A Salt Lake City man who says he lost his house in connection with an alleged Ponzi scheme is suing JPMorgan Chase Bank, a former manager in a Salt Lake City branch and other unnamed employees.
Michael Ryan Thompson and his company, Terraform LLC, is suing JPMorgan Chase Bank, National Association, an Ohio corporation; Timothy Beckstrand, a former manager at the bank's Salt Lake Broadway branch; and 10 John Does.
While the lawsuit zeroes in on the actions of a couple Chase employees, which the lawsuit says Chase internally investigated for improprieties, it seeks to hold Chase responsible for their actions because they occurred during the course of their employment.
Chase declined to comment. Plaintiffs' attorneys did not return inquiries seeking comment Wednesday or Thursday. Beckstrand could not be contacted.
The lawsuit alleges Chase, via two employees, promoted a Ponzi scheme run by Robert Casey Hall, who is a defendant in a pending U.S. Securities and Exchange Commission case.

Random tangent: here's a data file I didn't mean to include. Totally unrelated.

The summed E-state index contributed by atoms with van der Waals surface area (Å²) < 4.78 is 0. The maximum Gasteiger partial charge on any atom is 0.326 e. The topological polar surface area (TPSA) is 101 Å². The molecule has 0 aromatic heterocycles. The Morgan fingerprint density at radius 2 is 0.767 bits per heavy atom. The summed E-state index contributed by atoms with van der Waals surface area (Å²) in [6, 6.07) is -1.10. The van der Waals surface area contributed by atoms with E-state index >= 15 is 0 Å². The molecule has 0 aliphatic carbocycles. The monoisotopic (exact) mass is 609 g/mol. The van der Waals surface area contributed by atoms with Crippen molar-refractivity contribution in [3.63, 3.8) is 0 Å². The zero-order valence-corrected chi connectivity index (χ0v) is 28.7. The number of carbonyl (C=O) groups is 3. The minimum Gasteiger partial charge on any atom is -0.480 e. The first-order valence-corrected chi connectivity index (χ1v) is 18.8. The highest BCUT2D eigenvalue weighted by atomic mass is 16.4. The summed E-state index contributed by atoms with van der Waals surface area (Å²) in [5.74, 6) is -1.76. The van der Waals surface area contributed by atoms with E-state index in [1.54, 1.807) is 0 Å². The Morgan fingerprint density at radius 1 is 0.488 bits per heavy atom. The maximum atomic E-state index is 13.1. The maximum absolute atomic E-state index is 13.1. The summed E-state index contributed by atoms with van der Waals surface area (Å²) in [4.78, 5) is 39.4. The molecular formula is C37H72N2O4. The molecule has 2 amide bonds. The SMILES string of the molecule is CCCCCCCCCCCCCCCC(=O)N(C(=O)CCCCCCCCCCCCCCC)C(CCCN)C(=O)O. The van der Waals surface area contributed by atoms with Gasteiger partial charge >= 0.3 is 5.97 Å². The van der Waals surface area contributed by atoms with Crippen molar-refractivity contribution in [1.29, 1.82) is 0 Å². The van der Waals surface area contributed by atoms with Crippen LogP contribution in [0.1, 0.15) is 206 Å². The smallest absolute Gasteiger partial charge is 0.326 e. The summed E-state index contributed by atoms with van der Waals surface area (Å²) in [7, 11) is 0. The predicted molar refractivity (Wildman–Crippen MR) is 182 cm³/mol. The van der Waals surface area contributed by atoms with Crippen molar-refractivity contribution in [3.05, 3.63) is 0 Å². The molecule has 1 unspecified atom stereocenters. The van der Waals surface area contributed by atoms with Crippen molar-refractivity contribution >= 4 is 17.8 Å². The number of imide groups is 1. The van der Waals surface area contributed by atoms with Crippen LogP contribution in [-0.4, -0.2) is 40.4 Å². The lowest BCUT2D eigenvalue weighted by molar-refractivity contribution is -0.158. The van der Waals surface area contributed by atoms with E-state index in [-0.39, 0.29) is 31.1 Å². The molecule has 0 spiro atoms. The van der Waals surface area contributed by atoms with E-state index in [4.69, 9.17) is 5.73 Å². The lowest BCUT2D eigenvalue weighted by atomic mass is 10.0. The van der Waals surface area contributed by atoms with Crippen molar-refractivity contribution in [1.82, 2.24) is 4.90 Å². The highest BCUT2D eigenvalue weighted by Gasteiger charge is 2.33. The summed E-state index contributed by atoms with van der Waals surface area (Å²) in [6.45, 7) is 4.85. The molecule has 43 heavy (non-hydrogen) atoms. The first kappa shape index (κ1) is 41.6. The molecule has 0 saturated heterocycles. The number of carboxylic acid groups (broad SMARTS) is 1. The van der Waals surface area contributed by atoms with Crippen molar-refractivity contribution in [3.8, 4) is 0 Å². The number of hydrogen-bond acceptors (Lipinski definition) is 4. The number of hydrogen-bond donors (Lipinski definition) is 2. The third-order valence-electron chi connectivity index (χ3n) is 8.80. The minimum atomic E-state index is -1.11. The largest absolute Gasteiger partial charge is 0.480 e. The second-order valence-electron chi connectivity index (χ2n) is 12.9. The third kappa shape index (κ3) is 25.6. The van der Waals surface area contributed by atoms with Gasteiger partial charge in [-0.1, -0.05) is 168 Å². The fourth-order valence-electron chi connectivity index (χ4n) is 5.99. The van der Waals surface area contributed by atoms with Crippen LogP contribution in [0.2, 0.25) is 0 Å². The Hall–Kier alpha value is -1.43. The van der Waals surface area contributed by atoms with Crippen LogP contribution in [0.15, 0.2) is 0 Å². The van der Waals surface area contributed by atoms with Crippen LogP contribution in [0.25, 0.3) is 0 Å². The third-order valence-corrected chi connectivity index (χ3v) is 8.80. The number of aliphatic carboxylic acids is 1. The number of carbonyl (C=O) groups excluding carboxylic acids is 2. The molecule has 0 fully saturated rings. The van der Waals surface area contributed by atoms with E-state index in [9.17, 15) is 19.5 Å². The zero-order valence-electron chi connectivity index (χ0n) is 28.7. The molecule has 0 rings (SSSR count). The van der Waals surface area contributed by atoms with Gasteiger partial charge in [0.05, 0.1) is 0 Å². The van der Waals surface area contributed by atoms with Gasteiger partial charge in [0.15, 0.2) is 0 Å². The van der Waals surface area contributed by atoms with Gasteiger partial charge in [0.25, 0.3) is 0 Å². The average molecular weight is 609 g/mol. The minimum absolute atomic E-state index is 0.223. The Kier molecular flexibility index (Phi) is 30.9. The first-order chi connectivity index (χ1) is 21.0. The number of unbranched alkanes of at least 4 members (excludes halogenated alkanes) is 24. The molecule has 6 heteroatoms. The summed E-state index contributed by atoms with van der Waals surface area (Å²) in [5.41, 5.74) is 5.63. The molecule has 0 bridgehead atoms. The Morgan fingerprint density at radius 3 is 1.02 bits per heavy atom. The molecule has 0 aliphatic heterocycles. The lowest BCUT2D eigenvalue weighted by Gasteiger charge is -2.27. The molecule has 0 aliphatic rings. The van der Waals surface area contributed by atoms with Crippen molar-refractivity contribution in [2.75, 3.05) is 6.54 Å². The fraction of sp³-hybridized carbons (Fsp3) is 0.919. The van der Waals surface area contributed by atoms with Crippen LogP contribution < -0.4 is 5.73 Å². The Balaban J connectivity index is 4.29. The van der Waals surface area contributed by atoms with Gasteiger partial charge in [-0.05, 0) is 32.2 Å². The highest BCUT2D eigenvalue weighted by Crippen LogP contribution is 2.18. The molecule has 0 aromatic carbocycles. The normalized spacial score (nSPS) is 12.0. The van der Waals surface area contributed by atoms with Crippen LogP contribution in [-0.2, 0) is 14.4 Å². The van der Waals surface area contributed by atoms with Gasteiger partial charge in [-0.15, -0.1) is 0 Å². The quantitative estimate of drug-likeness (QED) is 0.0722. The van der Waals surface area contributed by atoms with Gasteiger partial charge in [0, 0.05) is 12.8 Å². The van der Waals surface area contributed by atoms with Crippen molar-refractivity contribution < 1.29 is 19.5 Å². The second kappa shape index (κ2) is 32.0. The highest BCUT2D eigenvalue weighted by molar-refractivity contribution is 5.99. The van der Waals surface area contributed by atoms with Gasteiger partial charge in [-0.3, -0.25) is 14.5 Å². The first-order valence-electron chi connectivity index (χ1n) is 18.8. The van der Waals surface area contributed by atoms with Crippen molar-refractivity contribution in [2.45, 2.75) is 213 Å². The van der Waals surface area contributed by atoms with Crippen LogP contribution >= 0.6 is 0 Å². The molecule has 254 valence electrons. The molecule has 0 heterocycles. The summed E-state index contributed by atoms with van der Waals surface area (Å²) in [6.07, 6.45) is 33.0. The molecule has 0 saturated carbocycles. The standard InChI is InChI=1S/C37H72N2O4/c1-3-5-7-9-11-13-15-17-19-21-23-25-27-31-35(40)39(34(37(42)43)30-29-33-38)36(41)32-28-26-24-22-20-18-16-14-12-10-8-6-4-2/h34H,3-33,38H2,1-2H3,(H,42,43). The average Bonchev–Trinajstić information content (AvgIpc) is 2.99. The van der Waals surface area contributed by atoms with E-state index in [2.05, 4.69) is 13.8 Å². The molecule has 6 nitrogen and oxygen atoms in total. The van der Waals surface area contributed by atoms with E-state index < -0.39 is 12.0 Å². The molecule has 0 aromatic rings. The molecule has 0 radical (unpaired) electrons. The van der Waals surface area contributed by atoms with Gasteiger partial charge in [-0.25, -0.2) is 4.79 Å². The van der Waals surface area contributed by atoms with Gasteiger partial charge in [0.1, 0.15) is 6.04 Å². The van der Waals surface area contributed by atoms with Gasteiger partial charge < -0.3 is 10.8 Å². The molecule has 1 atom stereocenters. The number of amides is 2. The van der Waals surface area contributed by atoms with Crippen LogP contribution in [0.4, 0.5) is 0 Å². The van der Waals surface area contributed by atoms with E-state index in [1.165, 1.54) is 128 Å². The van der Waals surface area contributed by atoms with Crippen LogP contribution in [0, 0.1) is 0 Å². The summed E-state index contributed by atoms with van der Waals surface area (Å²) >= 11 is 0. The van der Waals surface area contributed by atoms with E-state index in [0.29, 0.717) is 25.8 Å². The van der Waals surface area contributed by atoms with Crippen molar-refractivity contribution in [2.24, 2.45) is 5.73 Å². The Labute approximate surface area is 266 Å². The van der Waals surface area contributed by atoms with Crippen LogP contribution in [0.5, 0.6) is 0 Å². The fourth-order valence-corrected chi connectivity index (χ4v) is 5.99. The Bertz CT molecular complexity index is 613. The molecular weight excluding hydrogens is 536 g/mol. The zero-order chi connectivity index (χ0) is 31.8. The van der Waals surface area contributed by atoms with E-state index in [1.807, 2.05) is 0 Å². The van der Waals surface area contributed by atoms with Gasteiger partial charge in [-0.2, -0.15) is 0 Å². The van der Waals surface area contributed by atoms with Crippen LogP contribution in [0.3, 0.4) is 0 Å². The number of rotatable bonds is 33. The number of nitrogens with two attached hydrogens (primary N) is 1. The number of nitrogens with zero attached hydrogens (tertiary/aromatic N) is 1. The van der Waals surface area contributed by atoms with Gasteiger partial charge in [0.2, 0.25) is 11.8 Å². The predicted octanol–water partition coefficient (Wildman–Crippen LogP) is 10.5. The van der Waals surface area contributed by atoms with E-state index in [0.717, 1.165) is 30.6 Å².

It alleges Hall claimed his investment would yield an average 5 percent monthly return. When Thompson expressed interest, the lawsuit says Hall directed him to open a business account at Chase.
But the lawsuit alleges Chase employees falsified the Terraform business account application, filling in blanks for financial information that did not yet exist for the new company. Chase then allegedly gave the business a $100,000 line of credit due to Thompson's good credit, and Thompson was directed to transfer the money to Hall's RCH2 account, also named in the SEC action.
The lawsuit alleges Chase should have known Hall's investment scheme was fraudulent and also should have told Thompson about its fraud investigation into employees who established several other business accounts similar to Terraform's.
Instead, the lawsuit says, Chase sought payments on the business line of credit. Thompson, who according to the lawsuit took out a second mortgage to pay back more than $36,000, fell behind on the mortgage and eventually lost the house to foreclosure.The lawsuit seeks about $130,000, plus attorneys fees and other relief determined by the court.
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